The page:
• How many complete strangers do you want to introduce yourself to?
  • How many follow-up tweets or emails do you want to send?

Setting goals will keep you on your toes at an event and prevent you from getting swept up in the glamour of networking. Plus, when you leave you’ll be able to reflect on whether the event was a success for you and your company.

Three Don’ts for Once You’re There

shutterstock_129167534Don’t be afraid to make the first move. 

The session has just ended and your industry hero is standing less than 10 feet away from you. Silently you imagine all the great conversations you know you two could have. You want to tell them how awesome you think they are, you want to ask their advice on a problem you face… you just want to shake their hand.

Then they walk away, and the moment is gone.

More often than not, moments with mentors and industry leaders are lost because people don’t go up and start the conversation. Honestly, they’re probably not going to walk up to you and introduce themselves, so it’s up to you to push through the crowds and make the first move.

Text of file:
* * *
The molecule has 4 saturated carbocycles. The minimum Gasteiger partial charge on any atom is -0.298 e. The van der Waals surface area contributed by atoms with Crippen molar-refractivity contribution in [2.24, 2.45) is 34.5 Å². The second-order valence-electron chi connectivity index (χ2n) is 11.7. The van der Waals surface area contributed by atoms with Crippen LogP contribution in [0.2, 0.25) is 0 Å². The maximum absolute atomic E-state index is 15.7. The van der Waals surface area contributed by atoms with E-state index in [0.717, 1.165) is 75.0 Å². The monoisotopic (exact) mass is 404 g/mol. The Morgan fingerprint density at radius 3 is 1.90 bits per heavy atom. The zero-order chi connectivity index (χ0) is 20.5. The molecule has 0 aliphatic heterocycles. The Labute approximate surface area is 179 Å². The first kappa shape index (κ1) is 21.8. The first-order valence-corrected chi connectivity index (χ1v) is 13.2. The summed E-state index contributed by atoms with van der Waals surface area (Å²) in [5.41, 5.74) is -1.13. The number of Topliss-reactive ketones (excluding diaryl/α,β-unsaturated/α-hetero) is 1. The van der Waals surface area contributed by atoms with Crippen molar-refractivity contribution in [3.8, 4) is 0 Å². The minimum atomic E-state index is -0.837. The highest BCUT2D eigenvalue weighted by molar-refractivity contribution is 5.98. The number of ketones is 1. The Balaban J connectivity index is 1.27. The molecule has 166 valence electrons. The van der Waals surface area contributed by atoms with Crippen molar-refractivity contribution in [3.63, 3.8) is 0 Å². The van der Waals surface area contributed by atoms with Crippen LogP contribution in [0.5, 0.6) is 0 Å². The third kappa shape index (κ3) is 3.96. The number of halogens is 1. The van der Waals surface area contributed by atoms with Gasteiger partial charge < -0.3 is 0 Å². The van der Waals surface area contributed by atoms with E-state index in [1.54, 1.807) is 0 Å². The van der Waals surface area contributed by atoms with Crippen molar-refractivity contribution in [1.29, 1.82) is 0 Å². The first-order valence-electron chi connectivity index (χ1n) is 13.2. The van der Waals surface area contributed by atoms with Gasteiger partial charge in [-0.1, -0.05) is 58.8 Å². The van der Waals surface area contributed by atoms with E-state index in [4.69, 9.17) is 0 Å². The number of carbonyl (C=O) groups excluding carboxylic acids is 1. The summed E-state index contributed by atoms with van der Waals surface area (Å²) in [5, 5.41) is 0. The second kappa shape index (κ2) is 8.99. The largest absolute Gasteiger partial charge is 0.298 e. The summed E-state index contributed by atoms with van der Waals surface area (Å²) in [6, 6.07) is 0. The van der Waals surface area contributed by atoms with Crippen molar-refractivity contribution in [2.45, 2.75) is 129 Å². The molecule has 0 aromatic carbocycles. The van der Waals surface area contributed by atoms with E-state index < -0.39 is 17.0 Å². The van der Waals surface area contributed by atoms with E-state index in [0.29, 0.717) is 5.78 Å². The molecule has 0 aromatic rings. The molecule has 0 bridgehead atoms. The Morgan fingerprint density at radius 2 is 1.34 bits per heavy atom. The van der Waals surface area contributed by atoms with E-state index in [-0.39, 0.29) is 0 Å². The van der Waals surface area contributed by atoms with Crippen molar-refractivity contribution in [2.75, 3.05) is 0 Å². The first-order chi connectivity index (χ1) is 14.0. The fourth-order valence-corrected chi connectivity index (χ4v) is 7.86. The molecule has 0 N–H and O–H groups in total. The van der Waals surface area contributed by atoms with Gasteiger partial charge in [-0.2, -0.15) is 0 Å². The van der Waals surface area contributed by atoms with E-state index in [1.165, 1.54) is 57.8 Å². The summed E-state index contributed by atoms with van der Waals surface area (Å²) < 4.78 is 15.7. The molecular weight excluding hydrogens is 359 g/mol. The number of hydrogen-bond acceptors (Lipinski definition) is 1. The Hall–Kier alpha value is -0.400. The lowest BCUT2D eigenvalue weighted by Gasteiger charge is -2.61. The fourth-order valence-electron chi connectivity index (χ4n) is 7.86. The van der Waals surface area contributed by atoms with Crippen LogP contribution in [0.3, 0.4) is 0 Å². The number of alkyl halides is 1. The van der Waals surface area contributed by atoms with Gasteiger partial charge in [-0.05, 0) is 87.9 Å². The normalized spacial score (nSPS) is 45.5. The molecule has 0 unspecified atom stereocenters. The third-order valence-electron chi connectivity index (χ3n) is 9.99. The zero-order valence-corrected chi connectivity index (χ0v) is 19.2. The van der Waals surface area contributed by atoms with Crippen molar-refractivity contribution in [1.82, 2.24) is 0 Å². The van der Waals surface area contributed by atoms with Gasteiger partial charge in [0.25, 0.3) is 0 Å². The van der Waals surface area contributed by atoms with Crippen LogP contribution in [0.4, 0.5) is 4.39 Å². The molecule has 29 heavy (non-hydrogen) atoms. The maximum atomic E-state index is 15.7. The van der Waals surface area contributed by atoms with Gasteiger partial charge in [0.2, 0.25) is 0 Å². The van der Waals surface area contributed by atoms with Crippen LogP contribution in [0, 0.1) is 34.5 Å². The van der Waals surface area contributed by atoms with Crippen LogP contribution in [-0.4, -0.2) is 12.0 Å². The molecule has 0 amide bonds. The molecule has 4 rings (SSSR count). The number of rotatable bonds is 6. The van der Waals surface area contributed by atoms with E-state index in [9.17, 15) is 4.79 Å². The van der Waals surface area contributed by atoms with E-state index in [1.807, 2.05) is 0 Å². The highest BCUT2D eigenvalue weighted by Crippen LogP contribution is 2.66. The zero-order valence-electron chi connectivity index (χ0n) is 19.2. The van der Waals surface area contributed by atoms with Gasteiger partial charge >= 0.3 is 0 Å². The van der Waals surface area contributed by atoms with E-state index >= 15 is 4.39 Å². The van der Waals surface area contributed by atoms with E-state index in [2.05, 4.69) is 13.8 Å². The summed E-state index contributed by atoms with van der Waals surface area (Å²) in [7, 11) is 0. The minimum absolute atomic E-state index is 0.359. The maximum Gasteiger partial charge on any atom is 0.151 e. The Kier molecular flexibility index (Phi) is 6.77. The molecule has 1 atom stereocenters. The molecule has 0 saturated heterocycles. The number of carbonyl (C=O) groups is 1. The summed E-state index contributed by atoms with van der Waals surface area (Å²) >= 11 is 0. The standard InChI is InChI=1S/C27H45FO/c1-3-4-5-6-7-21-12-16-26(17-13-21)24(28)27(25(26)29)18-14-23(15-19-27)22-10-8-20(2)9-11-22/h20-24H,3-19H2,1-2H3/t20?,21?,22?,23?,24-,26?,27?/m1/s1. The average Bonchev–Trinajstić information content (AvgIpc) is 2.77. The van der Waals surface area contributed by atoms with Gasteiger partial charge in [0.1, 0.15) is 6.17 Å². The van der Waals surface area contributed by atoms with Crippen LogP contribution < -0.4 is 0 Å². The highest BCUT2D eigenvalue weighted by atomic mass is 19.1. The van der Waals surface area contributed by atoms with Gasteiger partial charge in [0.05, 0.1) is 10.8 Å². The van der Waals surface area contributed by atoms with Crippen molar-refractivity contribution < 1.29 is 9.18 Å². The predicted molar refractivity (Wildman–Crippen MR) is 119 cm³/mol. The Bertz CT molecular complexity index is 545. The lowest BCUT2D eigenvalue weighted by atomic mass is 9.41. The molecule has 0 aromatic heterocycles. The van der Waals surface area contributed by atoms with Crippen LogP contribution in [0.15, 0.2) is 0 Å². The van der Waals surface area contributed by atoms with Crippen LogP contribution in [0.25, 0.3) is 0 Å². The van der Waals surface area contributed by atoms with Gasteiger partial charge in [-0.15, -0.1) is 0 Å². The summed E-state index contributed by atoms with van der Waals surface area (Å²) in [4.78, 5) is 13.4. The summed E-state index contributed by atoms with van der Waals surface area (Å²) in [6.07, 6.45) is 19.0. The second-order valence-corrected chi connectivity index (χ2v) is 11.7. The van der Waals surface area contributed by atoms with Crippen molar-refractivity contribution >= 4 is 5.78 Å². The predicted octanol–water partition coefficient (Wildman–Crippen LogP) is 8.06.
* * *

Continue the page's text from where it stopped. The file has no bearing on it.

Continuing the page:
Don’t Be Creepy.

Now’s your time to shine by talking to the people you met online, but don’t be overly invasive with the information you have. Just because you know someone just celebrated their 12th anniversary and honeymooned in Hawaii doesn’t mean you should pull that information out in conversation – unless you discussed previously.

Overly prepared icebreakers and crossing the creepy line during conversation can make the people you’re networking with feel targeted or violated. No one wants to feel like they’re on The Truman Show or that they’re private information is getting spread around the web.

Don’t expect people to be the same on and offline.

In our October webinar, Melissa Fach told conference goers that people may behave differently in person than they appear online. People with unique voices on their blog or big personalities on social media might be shy when it comes to interacting with big crowds.

Also, don’t be shocked when the person you talk to via email or Twitter looks different from their icon. The mental picture in your head is gleaned from a tiny, pixelated image that might have been taken years ago. Expect the people who you follow online look drastically different in real life.

Two Tips to Keep the Relationship Going

shutterstock_90438055It’s 2013: What’s On Your Business Card?